- the difference between “too sexy” and “powerful” is about 1-2 inches on a skirt hem and 1 button on a blouse, not skintight miniskirt and cleavage vs. your puritan grandmother’s church attire
- skipping the minefield of skirtsuits/dresses for pantsuits lands you on an equally treacherous tightrope where you might be “mannish”, and need to worry about transgressing gender expectations
- you’d better get the color right for the industry – color can make you more likable but dark colors and black make you look more competent and discreet…except that it seems those effects are varied by “culture,” which in this case is defined as workplace culture rather than your actual culture (this is more important for some people than others…for instance, the couture of power in Ghana is very different than Silicon Valley, yes? It’s true for less dramatic culture clash too)
- People of color have it worse – natural hair, darker skin tones, etc. tend to provoke bias. There’s no way to sugarcoat that, and there’s no right answer for what to do with that knowledge. Go read Americanah, which is good advice for folks who just want to enjoy a novel where the constant questions of hair (among other things) is normalized, and for the privileged classes who have never thought about what relaxant actually does to your hair and skin. After that, once again, you must follow my advice to be true enough to yourself that you do not regret the results (hate them, rail against injustice, sure…but not be consumed with self-critique after the fact).
- And then there’s just the problem of local expectations (dressing for success looks different in Atlanta vs. NYC, even at branches of the same multinational company).
- Don’t skip makeup. Don’t overdo it.
Dressing the part is a huge class issue. This is something that I feel is a huge omission from the conversation, and it’s why I keep doing these workshops. For every privileged fratboy who is not going to listen to my advice (Dude…these Brooks Brothers shirts SAY “no iron,” so I don’t have to.), there are a handful of ambitious young people who already understand everything I’m saying conceptually. They get that they have to “pass”, that looking the part will get them through doors where they can then prove themselves on merit and talent and hard work. But what they don’t have is experience or access to good visual models.
Let’s take a closer look at the problem of sexy lawyers. If you are someone whose parents are blue collar workers, if their social circles do not include high status lawyers…where do you turn when you’re trying to figure out what to wear to your first paralegal or law school interview? TV and film is horrible in this regard, with a few notable exceptions. The Good Wife is a shining star in a field of untamed “sexy” lawyers. I came of age in a time when Ally McBeal and Sex in the City were ruining our vision of work appropriate attire for professional women. These days you can tune into Suits (a show I love – Gina Torres can convincingly crush you like a bug with a sidelong glance…but her hems are high, her dresses gloriously form-fitting, her blazers few and far between.) or Scandal to see some hot lawyers, or watch Lucy Liu telegraph her sidekick status with quirky fashion on Elementary (cheating – she’s a doctor, I know – I’m including her since I’m particularly offended by the wardrobing choices on that show)…and these are the better contemporary shows for empowered women!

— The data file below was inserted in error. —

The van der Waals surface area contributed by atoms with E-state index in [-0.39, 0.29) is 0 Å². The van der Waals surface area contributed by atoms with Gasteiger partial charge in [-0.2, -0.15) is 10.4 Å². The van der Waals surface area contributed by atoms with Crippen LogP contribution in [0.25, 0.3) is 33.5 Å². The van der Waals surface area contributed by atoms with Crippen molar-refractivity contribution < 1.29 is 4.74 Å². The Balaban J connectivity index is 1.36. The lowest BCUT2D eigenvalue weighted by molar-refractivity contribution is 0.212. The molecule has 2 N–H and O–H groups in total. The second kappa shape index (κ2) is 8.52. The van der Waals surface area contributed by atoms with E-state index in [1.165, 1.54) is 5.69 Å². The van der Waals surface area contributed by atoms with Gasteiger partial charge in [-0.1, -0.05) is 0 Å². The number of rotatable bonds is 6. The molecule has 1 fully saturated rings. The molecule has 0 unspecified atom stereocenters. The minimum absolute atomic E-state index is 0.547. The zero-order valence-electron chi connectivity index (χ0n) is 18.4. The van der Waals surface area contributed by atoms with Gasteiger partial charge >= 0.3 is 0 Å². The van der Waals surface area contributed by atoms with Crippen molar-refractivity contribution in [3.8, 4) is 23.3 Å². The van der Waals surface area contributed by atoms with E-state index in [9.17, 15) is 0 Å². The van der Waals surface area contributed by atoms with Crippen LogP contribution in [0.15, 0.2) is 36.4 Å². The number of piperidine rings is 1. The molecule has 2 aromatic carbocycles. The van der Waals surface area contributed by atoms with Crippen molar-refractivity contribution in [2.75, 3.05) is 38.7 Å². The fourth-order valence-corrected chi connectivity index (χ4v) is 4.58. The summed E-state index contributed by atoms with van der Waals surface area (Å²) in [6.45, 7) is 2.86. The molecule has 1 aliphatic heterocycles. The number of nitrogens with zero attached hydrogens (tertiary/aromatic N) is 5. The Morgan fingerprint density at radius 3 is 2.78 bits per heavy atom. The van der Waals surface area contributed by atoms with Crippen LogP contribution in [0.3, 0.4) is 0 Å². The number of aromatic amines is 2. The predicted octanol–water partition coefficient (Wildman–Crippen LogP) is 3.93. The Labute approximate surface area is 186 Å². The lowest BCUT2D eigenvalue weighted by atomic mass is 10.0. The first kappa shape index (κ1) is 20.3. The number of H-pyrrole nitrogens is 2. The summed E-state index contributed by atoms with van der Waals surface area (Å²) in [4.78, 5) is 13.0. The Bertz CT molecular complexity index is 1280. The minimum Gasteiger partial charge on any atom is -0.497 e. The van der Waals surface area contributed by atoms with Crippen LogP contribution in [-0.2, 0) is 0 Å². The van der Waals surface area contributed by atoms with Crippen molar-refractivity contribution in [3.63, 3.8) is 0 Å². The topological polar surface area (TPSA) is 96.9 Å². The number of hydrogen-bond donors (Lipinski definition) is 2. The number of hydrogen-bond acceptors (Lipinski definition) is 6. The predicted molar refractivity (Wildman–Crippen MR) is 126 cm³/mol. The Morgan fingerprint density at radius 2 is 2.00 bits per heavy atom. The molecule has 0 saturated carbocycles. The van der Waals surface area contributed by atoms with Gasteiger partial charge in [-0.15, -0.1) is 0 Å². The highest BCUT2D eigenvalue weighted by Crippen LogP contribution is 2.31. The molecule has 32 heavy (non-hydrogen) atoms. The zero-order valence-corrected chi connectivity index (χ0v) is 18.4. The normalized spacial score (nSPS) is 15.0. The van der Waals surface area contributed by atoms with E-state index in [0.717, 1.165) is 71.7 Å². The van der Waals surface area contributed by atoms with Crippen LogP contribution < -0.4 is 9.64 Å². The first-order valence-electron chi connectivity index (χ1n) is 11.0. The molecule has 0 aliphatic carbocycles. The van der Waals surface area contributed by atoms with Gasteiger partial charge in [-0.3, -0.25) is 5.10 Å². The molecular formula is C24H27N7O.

It’s hard to find a legitimate depiction of work appropriate clothes from the outside of any industry, but the legal profession is particularly pernicious, because as a generally high paid profession, they tend to be particularly attuned to status clues (even when they aren’t conscious of them), prejudicing interviewers against the kind of suits and fabrics and shoes that most college/grad school students on financial aid can afford. And then there are the accessories, from jewelry to watches to briefcases, etc. It’s trickier than you might think to make the right first impression, and most of your interviewers will not believe they can be so easily prejudiced by the immaterial.
So, my advice.
- Stop looking to TV for your career fashion advice. It’s a bad idea.
- See if you can shadow people in your preferred industry to get a better sense of what people really wear.
- If you can’t find enough people to shadow, don’t just wing it. Ask for help if you don’t have enough personal experience to draw from. Some people are born with the right networks of exposure, the rest of us have to work at it…but it’s possible.
- Don’t be afraid to be overdressed, particularly as a woman. You’re not looking to fit in with other interns or first years or low level employees…you’re looking to convey competence and authority.
- The above advice needs to be moderated by common sense. Every general piece of advice that can be given needs to be translated through local culture – where you are, what industry you’re in, norms of your actual workplace, etc. Don’t be the only person showing up to a hackathon in a 3 piece suit, etc.
- Without being obsessive about it, you can check in periodically with trusted mentors and peers who can tell you what they perceive from your wardrobe.
- When you get to the level where you are hiring or evaluating folks, be mindful of your own implicit biases. Don’t let them cloud your judgment, don’t let them go unchallenged. And where appropriate, give feedback to underlings whose dress isn’t serving them well. (Emphasis on being careful there – don’t open yourself up to legal or social repercussions because you are the only one naming a truth.)
- When you reach a reasonable level of comfort within a profession, develop your own style in a way that opens doors for others who don’t fit into a narrow window of fashion choices. Thanks, Elena Kagan. (And a brief, amusing but sincere shout out as well to my own congresswoman and hero, Rosa DeLauro. Note – the link goes to a site that is mostly safe for work, except for the URL and title, which will give you a sense of the language allowed. You are warned.)